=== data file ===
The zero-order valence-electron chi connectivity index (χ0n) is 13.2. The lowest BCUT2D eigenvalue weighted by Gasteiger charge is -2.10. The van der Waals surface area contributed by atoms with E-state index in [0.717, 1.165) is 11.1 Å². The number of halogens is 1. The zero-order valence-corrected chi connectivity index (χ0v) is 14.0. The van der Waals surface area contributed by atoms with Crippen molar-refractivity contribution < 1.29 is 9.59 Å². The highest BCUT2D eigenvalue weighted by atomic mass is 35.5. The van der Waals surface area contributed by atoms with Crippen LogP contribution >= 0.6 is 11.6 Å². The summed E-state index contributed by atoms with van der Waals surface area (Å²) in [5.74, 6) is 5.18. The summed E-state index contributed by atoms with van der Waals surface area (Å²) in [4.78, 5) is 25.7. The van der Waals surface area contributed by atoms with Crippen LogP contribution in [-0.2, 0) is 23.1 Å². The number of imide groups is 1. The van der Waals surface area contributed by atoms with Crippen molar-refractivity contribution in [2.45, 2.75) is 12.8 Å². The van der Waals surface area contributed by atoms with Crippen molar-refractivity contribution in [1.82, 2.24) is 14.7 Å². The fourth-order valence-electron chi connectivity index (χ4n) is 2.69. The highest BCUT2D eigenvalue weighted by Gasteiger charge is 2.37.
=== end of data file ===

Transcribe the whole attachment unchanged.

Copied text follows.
The zero-order valence-electron chi connectivity index (χ0n) is 13.2. The lowest BCUT2D eigenvalue weighted by Gasteiger charge is -2.10. The van der Waals surface area contributed by atoms with E-state index in [0.717, 1.165) is 11.1 Å². The number of halogens is 1. The zero-order valence-corrected chi connectivity index (χ0v) is 14.0. The van der Waals surface area contributed by atoms with Crippen molar-refractivity contribution < 1.29 is 9.59 Å². The highest BCUT2D eigenvalue weighted by atomic mass is 35.5. The van der Waals surface area contributed by atoms with Crippen LogP contribution >= 0.6 is 11.6 Å². The summed E-state index contributed by atoms with van der Waals surface area (Å²) in [5.74, 6) is 5.18. The summed E-state index contributed by atoms with van der Waals surface area (Å²) in [4.78, 5) is 25.7. The van der Waals surface area contributed by atoms with Crippen LogP contribution in [-0.2, 0) is 23.1 Å². The number of imide groups is 1. The van der Waals surface area contributed by atoms with Crippen molar-refractivity contribution in [2.45, 2.75) is 12.8 Å². The van der Waals surface area contributed by atoms with Crippen molar-refractivity contribution in [1.82, 2.24) is 14.7 Å². The fourth-order valence-electron chi connectivity index (χ4n) is 2.69. The highest BCUT2D eigenvalue weighted by Gasteiger charge is 2.37.